Some people believe that 0% unemployment, where everyone who wants a job, has a job and 0% inflation, where prices remain the same year after year, are ideal policy targets for the U.S. economy. Would you recommend a policy target of 0% unemployment and 0% inflation? What implications would these policies have on the economy and specifically your personal and professional life?© BrainMass Inc. brainmass.com October 10, 2019, 1:38 am ad1c9bdddf
It is highly agreed among economists that high inflation rates are disruptive. Economies with high inflation rates tend to have lower growth rates than economies experiencing lower rates of inflation. This is largely due to the increased uncertainty about future income and prices that accompany higher inflation rates. Consequently, most economists agree that inflation rates should be relatively low but there is less consensus about whether an inflation rate of 0% is better or worse than an inflation rate of 3%.
During the 1950s and 1960s, economists would have suggested that a positive inflation rate was desirable because this period was characterized by a relatively stable inverse relationship between inflation and unemployment rates. This relationship, known as the "Phillips' curve," suggested that the opportunity cost of less inflation (moving from I1 to I2) was higher unemployment (moving from U1 to U2). In this scenario, policymakers could use monetary and fiscal policy to select whatever combination of inflation and unemployment was perceived as being most desirable.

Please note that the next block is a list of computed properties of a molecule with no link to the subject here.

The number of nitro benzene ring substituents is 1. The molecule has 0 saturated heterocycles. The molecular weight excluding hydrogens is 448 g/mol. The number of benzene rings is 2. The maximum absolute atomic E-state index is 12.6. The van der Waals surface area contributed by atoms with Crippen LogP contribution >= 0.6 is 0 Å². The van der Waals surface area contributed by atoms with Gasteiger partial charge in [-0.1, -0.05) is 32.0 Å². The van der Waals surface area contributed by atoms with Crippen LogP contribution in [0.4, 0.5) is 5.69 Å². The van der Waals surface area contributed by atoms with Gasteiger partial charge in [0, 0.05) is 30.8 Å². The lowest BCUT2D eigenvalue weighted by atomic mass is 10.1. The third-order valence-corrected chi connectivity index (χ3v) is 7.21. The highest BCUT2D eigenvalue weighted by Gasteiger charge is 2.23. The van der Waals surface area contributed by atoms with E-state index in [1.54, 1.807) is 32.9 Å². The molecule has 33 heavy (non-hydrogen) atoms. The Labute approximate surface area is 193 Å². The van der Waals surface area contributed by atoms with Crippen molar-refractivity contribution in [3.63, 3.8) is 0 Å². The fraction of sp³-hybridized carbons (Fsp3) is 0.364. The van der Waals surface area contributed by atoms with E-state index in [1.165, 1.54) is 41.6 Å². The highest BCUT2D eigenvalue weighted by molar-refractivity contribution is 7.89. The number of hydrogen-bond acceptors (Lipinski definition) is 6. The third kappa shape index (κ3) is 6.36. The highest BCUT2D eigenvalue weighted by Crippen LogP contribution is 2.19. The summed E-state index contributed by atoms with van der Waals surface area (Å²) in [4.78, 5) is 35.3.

During the 1970s and early 1980s serious doubt on the validity of the Phillips' curve relationship of inflation and unemployment arose. Supply shocks, induced in large part by the OPEC oil ...
Ramifications of unemployment are presented in this solution. References are also provided to further validate the findings.